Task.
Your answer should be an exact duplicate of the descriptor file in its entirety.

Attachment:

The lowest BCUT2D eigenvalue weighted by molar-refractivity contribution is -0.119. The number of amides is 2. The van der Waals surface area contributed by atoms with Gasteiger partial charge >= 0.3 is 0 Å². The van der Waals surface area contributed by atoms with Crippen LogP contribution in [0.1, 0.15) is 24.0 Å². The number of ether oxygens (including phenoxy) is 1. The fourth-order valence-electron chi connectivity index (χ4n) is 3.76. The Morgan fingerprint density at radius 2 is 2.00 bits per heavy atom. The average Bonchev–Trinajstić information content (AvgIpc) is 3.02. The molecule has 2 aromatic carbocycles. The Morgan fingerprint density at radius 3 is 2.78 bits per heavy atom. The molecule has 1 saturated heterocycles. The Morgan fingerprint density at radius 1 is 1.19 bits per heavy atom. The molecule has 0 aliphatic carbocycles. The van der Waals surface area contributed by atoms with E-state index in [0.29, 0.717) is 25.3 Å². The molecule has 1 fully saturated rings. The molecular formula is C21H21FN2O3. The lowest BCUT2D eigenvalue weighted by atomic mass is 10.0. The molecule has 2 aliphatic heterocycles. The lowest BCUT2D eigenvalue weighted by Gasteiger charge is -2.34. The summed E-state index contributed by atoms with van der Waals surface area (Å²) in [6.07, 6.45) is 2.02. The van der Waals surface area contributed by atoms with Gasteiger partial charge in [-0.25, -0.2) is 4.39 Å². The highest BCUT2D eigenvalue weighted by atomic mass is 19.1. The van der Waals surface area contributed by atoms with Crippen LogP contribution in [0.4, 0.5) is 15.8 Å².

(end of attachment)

The lowest BCUT2D eigenvalue weighted by molar-refractivity contribution is -0.119. The number of amides is 2. The van der Waals surface area contributed by atoms with Gasteiger partial charge >= 0.3 is 0 Å². The van der Waals surface area contributed by atoms with Crippen LogP contribution in [0.1, 0.15) is 24.0 Å². The number of ether oxygens (including phenoxy) is 1. The fourth-order valence-electron chi connectivity index (χ4n) is 3.76. The Morgan fingerprint density at radius 2 is 2.00 bits per heavy atom. The average Bonchev–Trinajstić information content (AvgIpc) is 3.02. The molecule has 2 aromatic carbocycles. The Morgan fingerprint density at radius 3 is 2.78 bits per heavy atom. The molecule has 1 saturated heterocycles. The Morgan fingerprint density at radius 1 is 1.19 bits per heavy atom. The molecule has 0 aliphatic carbocycles. The van der Waals surface area contributed by atoms with E-state index in [0.29, 0.717) is 25.3 Å². The molecule has 1 fully saturated rings. The molecular formula is C21H21FN2O3. The lowest BCUT2D eigenvalue weighted by atomic mass is 10.0. The molecule has 2 aliphatic heterocycles. The lowest BCUT2D eigenvalue weighted by Gasteiger charge is -2.34. The summed E-state index contributed by atoms with van der Waals surface area (Å²) in [6.07, 6.45) is 2.02. The van der Waals surface area contributed by atoms with Gasteiger partial charge in [-0.25, -0.2) is 4.39 Å². The highest BCUT2D eigenvalue weighted by atomic mass is 19.1. The van der Waals surface area contributed by atoms with Crippen LogP contribution in [0.4, 0.5) is 15.8 Å².